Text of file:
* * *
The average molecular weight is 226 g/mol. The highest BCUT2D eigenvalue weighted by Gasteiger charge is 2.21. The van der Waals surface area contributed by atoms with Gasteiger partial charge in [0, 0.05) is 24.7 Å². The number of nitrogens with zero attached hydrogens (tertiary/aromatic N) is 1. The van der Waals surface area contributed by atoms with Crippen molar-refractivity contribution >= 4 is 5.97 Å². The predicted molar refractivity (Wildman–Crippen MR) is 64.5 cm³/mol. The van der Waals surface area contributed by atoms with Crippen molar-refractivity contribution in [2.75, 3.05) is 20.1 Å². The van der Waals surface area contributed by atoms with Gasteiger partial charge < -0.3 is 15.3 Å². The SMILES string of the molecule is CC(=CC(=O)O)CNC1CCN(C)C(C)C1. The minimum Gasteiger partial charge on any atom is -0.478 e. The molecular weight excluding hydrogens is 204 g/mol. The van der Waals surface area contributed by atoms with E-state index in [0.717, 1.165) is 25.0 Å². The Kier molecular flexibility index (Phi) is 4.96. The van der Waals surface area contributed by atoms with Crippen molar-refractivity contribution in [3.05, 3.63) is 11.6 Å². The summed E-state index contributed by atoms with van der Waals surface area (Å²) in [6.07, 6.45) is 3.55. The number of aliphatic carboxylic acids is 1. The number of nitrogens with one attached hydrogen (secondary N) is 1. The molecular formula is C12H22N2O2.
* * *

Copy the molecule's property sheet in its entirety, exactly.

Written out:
The average molecular weight is 226 g/mol. The highest BCUT2D eigenvalue weighted by Gasteiger charge is 2.21. The van der Waals surface area contributed by atoms with Gasteiger partial charge in [0, 0.05) is 24.7 Å². The number of nitrogens with zero attached hydrogens (tertiary/aromatic N) is 1. The van der Waals surface area contributed by atoms with Crippen molar-refractivity contribution >= 4 is 5.97 Å². The predicted molar refractivity (Wildman–Crippen MR) is 64.5 cm³/mol. The van der Waals surface area contributed by atoms with Crippen molar-refractivity contribution in [2.75, 3.05) is 20.1 Å². The van der Waals surface area contributed by atoms with Gasteiger partial charge < -0.3 is 15.3 Å². The SMILES string of the molecule is CC(=CC(=O)O)CNC1CCN(C)C(C)C1. The minimum Gasteiger partial charge on any atom is -0.478 e. The molecular weight excluding hydrogens is 204 g/mol. The van der Waals surface area contributed by atoms with E-state index in [0.717, 1.165) is 25.0 Å². The Kier molecular flexibility index (Phi) is 4.96. The van der Waals surface area contributed by atoms with Crippen molar-refractivity contribution in [3.05, 3.63) is 11.6 Å². The summed E-state index contributed by atoms with van der Waals surface area (Å²) in [6.07, 6.45) is 3.55. The number of aliphatic carboxylic acids is 1. The number of nitrogens with one attached hydrogen (secondary N) is 1. The molecular formula is C12H22N2O2.